Selma educators to discuss Governor’s Program

Published 10:23 pm Wednesday, June 6, 2018

On Wednesday, May 30, Gov. Kay Ivey announced a plan to let principals and other administrators store weapons on campus so they can respond to possible shooting situations.

The Alabama Sentry Program is a voluntary program which will permit administrators in schools, without a School Resource Officer (SRO), to maintain a firearm on campus in a secured safe in order to be prepared to respond to an active shooter situation. The Sentry Program will require that the administrator successfully complete training created and certified by the Alabama Law Enforcement Agency (ALEA). Unlike teachers, school administrators have complete access to their schools and are responsible for the safety of all students at the school, not an individual classroom.

“The Governor’s SAFE Council recommended adding more School Resource Officers throughout our state, a solution that I support, and will work with the legislature to implement. However, until we have a concrete plan to increase the number of SROs, we must provide a way for schools to protect their students in the upcoming school year. I have created the Alabama Sentry Program to provide additional security measures for our children, and to utilize the current summer break to train those who volunteer to be a sentry,” Ivey said. “The Alabama Sentry plan is a reasonable and measured approach to provide an additional tool for schools without a resource officer. With the unfortunate continued occurrence of school violence across our country, we cannot afford to wait until the next legislative session.”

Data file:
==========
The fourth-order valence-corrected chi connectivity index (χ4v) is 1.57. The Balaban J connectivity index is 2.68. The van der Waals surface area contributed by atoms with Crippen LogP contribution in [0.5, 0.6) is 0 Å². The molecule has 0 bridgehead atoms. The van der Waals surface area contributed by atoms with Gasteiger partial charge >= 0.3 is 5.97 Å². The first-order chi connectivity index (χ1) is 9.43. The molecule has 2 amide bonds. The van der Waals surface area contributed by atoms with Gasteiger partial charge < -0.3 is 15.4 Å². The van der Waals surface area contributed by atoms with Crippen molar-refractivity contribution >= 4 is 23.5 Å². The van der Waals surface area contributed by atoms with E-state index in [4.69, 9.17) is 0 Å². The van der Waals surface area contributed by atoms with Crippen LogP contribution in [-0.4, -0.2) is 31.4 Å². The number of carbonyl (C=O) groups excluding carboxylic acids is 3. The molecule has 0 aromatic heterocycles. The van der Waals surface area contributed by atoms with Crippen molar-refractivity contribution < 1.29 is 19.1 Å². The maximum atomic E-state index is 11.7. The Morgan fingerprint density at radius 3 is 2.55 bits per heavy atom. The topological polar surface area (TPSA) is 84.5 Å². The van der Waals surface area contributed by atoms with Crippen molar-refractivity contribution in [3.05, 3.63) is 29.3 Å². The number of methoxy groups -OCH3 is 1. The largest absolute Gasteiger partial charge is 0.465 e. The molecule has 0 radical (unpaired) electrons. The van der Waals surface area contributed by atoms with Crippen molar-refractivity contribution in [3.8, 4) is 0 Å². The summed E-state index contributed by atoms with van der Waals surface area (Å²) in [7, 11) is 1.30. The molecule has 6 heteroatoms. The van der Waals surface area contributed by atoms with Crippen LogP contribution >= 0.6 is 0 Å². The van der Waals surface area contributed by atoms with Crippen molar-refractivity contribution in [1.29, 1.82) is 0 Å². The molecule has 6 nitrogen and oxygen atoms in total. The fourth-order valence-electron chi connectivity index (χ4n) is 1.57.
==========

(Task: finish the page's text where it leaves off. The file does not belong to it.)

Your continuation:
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The Sentry Program will be established immediately, through administrative action, under existing law. The Alabama State Department of Education (ALSDE) and ALEA, acting through the Governor’s Securing Alabama’s Facilities of Education (SAFE) Council, will develop a memorandum of understanding, implementation regulations, and guidance to participants. ALEA and ALSDE will establish guidelines for training requirements, stress tests, mental-health evaluations, and drug screenings.

Selma City School Superintendent Dr. Avis Williams, said that the school system is considering the program adding that a decision will be made as summer leadership training continues.

Williams said that as of now there has been no plans to move forward with it but further discussion is needed.

Williams also said that school safety is one of the main topics of these meetings.

Williams also added that there are no SROs in the Selma City School system just unarmed security officers at the secondary schools.

Dallas County Superintendent Hattie Shelton did not return comment by press time for comment about the Sentry Program in the Dallas County School System.

According to the Associated Press, this program garnered mixed reactions ranging from “the worst idea” from the NAACP to the Alabama Association of School Boards Executive Director Sally Smith calling it a “reasonable, interim solution.”

A spokesman for the Alabama Department of Education, Michael Sibley, said a recent survey of superintendents turned up 250 total officers in local school districts. Not all systems responded, and the state was trying to determine exactly how many schools don’t have officers, said Sibley.